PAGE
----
Cyber Attacks Hit Port of San Diego Systems For BTC Ransom
According to recent reports, the California-based public benefit corporation known as the Port of San Diego, has recently fallen victim to a cyber attack on the 25th of September, demanding ransom in return for access to internal systems.
Cyber Hackers Demand Ransom in Cryptocurrency
Official reports have not offered details regarding the strain of ransomware used to attack the corporation nor the amount requested for ransom, however, it was stated that the hackers demand payments in the form of BTC.
According to statements reporting the effects of the attack last Tuesday, internal systems responsible for managing requests for public records, permits, in addition to a variety of administrative tasks had all been infected. The Port’s Chief Executive Officer, Randa Coniglio, explained that despite suffering this attack, the corporation remains open for business with operations pertaining to public safety underway as well as the Bay access for boats and shipments.
Although the exact ransomware used to target the corporation is yet to be declared, a message left by the hackers was reported to have demanded bitcoin payments of an unconfirmed quantity. In order to avoid further infection from the virus, company heads ordered similar internal systems to be temporarily turned off. The Port is currently working alongside FBI officials and the DHS in order to proceed with investigations.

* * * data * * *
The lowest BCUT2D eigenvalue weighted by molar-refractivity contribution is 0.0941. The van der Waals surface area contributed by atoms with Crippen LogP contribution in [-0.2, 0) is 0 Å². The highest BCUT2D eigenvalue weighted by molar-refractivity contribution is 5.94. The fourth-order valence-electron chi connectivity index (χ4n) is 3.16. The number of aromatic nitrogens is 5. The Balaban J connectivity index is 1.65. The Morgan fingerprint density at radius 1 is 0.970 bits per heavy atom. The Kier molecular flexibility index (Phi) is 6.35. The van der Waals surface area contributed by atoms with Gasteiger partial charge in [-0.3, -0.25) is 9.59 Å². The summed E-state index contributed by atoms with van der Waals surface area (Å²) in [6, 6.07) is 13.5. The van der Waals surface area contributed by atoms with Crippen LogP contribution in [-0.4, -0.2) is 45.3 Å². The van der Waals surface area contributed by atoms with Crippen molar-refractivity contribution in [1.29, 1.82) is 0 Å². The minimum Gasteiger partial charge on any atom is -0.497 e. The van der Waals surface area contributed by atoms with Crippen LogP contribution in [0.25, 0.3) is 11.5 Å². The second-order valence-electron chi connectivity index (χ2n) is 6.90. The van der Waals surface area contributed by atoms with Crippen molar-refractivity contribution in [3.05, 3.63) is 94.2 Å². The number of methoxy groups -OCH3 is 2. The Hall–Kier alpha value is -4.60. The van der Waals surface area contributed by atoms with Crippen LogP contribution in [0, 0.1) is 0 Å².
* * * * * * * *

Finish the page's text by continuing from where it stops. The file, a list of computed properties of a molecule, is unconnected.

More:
Although Coniglio refrained from answering detailed questions concerning the cyber attack, she stressed the point that this issue is directed towards administrative operations allowing normal port management to continue regularly.
A Rise in Ransomware Attacks Across Public Service Sector
Other events of ransomware targeting public services occurred making this the most recent attack. Earlier this year, a SamSam strain attacked Atlanta city affecting internal systems in municipal governments demanding more than $50,000. The very same strain was also used to target LabCorp this July, among the largest global laboratories for clinical research. The virus enters computer systems with codes that shut down and lock computer internal systems. In order to regain access, demands of funds such as digital assets must be met.
Experts in the security field urge companies not to comply with demands, stating that affected systems are never fully unlocked. Research concludes that viruses initially infiltrate internal systems via phishing emails as well as hacking weaker passwords associated with internal access. For corporations such as the San Diego Port, which manages the Bay stretching thirty-four miles, serious implications of such an attack could be dire if not maintained.